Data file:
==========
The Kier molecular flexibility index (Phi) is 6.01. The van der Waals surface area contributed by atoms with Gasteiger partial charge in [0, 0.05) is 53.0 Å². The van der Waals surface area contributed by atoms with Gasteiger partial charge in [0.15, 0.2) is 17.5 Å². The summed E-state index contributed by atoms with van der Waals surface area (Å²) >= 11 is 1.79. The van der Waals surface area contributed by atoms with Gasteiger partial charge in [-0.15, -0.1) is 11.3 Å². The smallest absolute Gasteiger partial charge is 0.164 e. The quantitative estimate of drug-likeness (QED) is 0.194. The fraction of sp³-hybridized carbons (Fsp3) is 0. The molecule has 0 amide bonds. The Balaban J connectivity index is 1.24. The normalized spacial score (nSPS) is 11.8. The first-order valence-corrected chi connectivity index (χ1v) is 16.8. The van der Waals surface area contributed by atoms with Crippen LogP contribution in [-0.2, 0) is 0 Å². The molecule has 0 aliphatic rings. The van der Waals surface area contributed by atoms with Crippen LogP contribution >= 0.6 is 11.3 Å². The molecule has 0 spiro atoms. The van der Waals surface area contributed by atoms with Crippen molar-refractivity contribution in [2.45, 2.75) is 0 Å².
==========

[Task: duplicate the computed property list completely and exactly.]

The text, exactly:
The Kier molecular flexibility index (Phi) is 6.01. The van der Waals surface area contributed by atoms with Gasteiger partial charge in [0, 0.05) is 53.0 Å². The van der Waals surface area contributed by atoms with Gasteiger partial charge in [0.15, 0.2) is 17.5 Å². The summed E-state index contributed by atoms with van der Waals surface area (Å²) >= 11 is 1.79. The van der Waals surface area contributed by atoms with Gasteiger partial charge in [-0.15, -0.1) is 11.3 Å². The smallest absolute Gasteiger partial charge is 0.164 e. The quantitative estimate of drug-likeness (QED) is 0.194. The fraction of sp³-hybridized carbons (Fsp3) is 0. The molecule has 0 amide bonds. The Balaban J connectivity index is 1.24. The normalized spacial score (nSPS) is 11.8. The first-order valence-corrected chi connectivity index (χ1v) is 16.8. The van der Waals surface area contributed by atoms with Crippen LogP contribution in [-0.2, 0) is 0 Å². The molecule has 0 aliphatic rings. The van der Waals surface area contributed by atoms with Crippen LogP contribution >= 0.6 is 11.3 Å². The molecule has 0 spiro atoms. The van der Waals surface area contributed by atoms with Crippen molar-refractivity contribution in [2.45, 2.75) is 0 Å².